Synopses & Reviews
During the five months covered in this volume, James Madisonattended Jefferson's second inauguration, continued staffing territorial governmentsfor the Orleans and Louisiana Territories, and observed growing factionalism amongRepublicans as Federalism waned. Abroad, the shifting of alliances that resultedfrom the expansion of the Napoleonic wars following the declaration of war betweenSpain and Great Britain hampered Madison in his goal of achieving agreement overlong-standing differences with both countries. James Monroe and Charles Pinckney inMadrid were trying to negotiate settlement of the boundaries between American andSpanish territory, to acquire East Florida for the United States in exchange forabsorbing claims of American citizens against Spain, and to obtain Spanishratification of the Convention of 1802. Despite the efforts of John Armstrong atParis, the French government withheld the support that Madison, Jefferson, andMonroe had expected for the American position on the Louisiana boundaries.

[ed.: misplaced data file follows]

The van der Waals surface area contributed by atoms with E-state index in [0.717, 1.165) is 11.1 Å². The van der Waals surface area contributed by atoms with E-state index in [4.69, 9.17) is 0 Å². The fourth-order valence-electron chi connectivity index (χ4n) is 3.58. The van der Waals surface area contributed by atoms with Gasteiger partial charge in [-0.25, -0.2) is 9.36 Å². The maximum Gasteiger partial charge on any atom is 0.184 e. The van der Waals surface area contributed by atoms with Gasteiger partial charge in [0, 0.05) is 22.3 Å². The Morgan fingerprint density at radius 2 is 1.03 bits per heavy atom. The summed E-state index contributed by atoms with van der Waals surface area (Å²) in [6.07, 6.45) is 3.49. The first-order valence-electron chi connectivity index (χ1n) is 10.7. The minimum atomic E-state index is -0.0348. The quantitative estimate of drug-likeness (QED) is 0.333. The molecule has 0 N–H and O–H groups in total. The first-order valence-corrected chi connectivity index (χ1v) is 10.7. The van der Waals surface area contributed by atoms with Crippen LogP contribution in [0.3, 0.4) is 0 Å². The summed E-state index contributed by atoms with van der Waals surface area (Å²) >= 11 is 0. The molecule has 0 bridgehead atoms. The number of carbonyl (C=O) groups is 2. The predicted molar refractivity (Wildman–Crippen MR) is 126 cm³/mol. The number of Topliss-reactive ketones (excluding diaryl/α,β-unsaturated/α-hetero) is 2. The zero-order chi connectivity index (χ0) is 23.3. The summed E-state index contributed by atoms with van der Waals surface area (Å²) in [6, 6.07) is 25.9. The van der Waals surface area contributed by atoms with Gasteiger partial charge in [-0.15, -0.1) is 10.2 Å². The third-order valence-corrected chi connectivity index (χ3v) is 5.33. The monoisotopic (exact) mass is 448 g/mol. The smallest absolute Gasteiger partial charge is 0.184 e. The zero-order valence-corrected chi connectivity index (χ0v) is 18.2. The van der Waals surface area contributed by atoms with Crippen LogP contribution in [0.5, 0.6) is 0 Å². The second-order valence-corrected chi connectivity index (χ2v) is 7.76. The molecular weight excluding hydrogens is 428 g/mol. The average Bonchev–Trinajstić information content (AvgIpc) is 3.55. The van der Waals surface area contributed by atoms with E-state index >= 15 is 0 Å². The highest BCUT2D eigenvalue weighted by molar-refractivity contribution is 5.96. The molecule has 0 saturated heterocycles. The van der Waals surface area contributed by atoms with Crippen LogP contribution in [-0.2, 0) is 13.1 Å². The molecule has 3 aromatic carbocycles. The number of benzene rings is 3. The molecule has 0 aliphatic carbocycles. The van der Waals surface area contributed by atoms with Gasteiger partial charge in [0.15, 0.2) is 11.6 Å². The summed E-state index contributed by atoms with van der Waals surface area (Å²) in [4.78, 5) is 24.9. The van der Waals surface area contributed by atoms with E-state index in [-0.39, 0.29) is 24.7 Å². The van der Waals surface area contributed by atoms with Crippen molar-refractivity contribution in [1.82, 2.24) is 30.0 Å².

Madison's correspondence during this time alsoshows the growth of war's impact on American shipping as citizens of every classwrote the secretary of state to complain of sailors impressed into the Royal Navy, vessels seized, and seamen and captains robbed and abused by British naval officersand French and Spanish privateers. The privateers were so bold as to prowl justoutside American waters, pouncing on ships that approached and left New York, Charleston, and New Orleans. Requests for appointments, Monroe's financial affairs, wine purchases, and family land issues also occupied Madison's time throughout thelate winter and early spring. Access to people, places, and events discussed in thisvolume is facilitated by detailed annotation and a comprehensiveindex.